Manufacturers Dismayed At Passage Of Korean Free Trade Agreement

WASHINGTON — October 12, 2011 — The American Manufacturing Trade Action Coalition (AMTAC) expressed
deep disappointment at the 278 to 151 vote by the U.S. House of Representatives to pass H.R. 3080,
the U.S.-Korea Free Trade Agreement Implementation Act.  

“The Korean FTA is a bad deal for U.S. manufacturing,” said AMTAC Executive Director Auggie

“A likely decline in textile output almost certainly means the loss of U.S. textile jobs,”
Tantillo added as he noted that the U.S. International Trade Commission admits that U.S. textile
output is expected to decline as a result of the agreement.  

“If the United States wants to create more jobs through trade, we should be negotiating free
trade agreements with countries like Britain, Italy or Germany.  These countries not only have
large populations with the financial capability to buy U.S.-made goods in significant quantities,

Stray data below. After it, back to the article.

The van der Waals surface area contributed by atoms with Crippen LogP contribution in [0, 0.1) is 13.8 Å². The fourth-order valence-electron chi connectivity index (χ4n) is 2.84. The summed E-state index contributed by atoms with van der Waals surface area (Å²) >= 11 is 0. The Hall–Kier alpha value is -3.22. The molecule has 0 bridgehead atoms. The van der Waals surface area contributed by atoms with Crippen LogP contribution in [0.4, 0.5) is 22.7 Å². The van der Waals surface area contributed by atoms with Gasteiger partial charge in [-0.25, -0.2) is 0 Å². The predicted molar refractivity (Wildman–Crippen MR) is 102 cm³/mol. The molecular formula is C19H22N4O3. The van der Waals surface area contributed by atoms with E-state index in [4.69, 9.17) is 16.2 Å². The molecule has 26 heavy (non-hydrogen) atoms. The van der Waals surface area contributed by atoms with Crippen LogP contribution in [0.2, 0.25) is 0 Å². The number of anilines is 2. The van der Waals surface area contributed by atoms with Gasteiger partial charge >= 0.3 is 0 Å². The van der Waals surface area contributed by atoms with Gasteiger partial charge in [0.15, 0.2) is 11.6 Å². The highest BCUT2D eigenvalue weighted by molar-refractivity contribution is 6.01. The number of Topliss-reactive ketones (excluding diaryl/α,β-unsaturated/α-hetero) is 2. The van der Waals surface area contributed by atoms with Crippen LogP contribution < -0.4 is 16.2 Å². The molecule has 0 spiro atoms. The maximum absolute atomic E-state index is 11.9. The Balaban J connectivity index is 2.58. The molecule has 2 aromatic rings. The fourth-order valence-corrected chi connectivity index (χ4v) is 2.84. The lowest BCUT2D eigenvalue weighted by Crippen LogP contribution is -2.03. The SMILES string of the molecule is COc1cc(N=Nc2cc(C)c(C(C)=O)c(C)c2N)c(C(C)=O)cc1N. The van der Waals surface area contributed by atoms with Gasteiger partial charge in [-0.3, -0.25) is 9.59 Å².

but they also have a recent historical track record of not raising non-tariff barriers to buying
U.S. exports,” Tantillo said.   

“Instead, the U.S. government has been negotiating trade deals with low-cost producers in
Asia like Korea and with communist Vietnam as a part of the proposed Trans-Pacific Partnership
(TPP),” Tantillo continued.

“As the high U.S. trade deficit in manufacturing shows, deals like approving China’s
accession to the World Trade Organization, the Korean FTA, and the proposed TPP with Vietnam are
almost all about producing in Asia and selling to the Carolinas or the Midwest rather than the
other way around,” Tantillo pointed out. 

“As U.S. trade deficits with many of our Asian trade partners have skyrocketed in recent
years, it is no coincidence that that the Federal Reserve reported that the “Total Index” of U.S.
industrial production grew by just a measly 1.74 percent between January 2001 and January 2011. In